Al Qaeda-PKK cooperation lies behind Istanbul consulate attack?

Turkish security officials have been investigating whether a cooperation of PKK and al Qaeda lays behind the attack outside the U.S. Consulate in Istanbul.

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Four armed men drove a car up to the high-walled compound situated in Istanbul's Istinye district. Three jumped out of the car as it stopped and began firing at police at a guard post. The police officers fired back, killing three of the assailants - all Turks - as bystanders ran for cover and at least one attacker escaped in the car. A wide search was launched for the fourth attacker.


Although security sources suggest the attack was carried out by al Qaeda, it is far from having the hallmarks of the organization.


This triggered the intelligence services and security officials to question whether al Qaeda has the support of another organization or not. The signals and the developments in the last eight months suggest this support could have come from PKK.


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Turkish security forces had dealt huge blows against al Qaeda as well as the PKK with the extensive operations they launched.



Turkey held a major operation to crackdown on al Qaeda militants, who were deployed under the new strategy of the organization to seek support among the Muslim nations that are reactive to the United States, in December 2007.


Al Qaeda had deployed militants in some parts of Turkey under this strategy, and Istanbul, the central provinces of Konya and Aksaray, as well as the eastern provinces of Van and Agri were chosen for deployment.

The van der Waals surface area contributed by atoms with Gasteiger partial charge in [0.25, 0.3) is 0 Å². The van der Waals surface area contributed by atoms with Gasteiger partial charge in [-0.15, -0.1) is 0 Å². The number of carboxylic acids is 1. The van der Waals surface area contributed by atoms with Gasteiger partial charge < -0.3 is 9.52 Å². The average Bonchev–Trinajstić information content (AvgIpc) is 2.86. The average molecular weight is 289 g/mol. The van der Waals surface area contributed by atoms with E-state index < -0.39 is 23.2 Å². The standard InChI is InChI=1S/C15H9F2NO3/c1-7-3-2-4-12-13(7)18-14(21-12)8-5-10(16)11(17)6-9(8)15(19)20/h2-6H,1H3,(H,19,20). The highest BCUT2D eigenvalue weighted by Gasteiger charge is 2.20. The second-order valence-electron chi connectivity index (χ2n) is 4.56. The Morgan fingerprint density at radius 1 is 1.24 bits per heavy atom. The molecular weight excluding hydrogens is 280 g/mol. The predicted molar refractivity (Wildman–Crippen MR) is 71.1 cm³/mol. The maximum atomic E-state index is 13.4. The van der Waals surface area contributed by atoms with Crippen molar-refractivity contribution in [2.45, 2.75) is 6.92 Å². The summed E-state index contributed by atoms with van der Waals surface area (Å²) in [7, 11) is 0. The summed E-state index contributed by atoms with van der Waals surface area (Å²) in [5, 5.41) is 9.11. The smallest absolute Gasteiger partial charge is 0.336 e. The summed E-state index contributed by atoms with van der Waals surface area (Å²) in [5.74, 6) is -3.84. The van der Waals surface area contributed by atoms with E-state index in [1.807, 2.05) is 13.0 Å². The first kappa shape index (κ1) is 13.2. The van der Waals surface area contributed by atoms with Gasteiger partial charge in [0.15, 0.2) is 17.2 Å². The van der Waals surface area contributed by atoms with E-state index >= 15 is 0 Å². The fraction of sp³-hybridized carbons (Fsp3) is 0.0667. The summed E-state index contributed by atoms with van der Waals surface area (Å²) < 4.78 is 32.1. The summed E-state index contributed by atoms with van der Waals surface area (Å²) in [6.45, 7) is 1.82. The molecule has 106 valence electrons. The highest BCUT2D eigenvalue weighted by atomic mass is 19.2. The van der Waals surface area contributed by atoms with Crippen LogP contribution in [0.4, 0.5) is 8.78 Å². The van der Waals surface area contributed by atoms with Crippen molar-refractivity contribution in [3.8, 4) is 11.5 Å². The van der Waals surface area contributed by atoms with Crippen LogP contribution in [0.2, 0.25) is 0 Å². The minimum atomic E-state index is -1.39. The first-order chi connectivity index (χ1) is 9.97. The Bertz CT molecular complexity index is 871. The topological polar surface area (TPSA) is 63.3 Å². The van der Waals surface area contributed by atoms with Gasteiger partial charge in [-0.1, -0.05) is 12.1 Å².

Turkish and the American intelligence were informed on this development, and Turkey carried out a major operation against al Qaeda, in which almost 100 militants were captured. This put Turkey under the spotlight of the organization.


At the same time Turkey had offered the U.S. to share intelligence, not only on the PKK, but also the al Qaeda presence in the country. This proposal was later accepted by the Washington administration.



Turkey had launched a major ground and numerous air operations against PKK positions in northern Iraq with the help of U.S. intelligence. Those operations dealt a huge blow to the PKK.


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Another sign of a potential close up between PKK and al Qaeda came when the PKK's jailed leader, Abdullah Ocalan, called for the establishment of a Kurdish Islam Institute in the southeastern province of Sanliurfa. This call signals a policy shift within the PKK as the organization has its political roots in Marxism.


The two organizations, under increasing pressure from both Turkish and American intelligence services, seem to undertake cooperation, in which al Qaeda is likely to be using the PKK as a "subcontractor".

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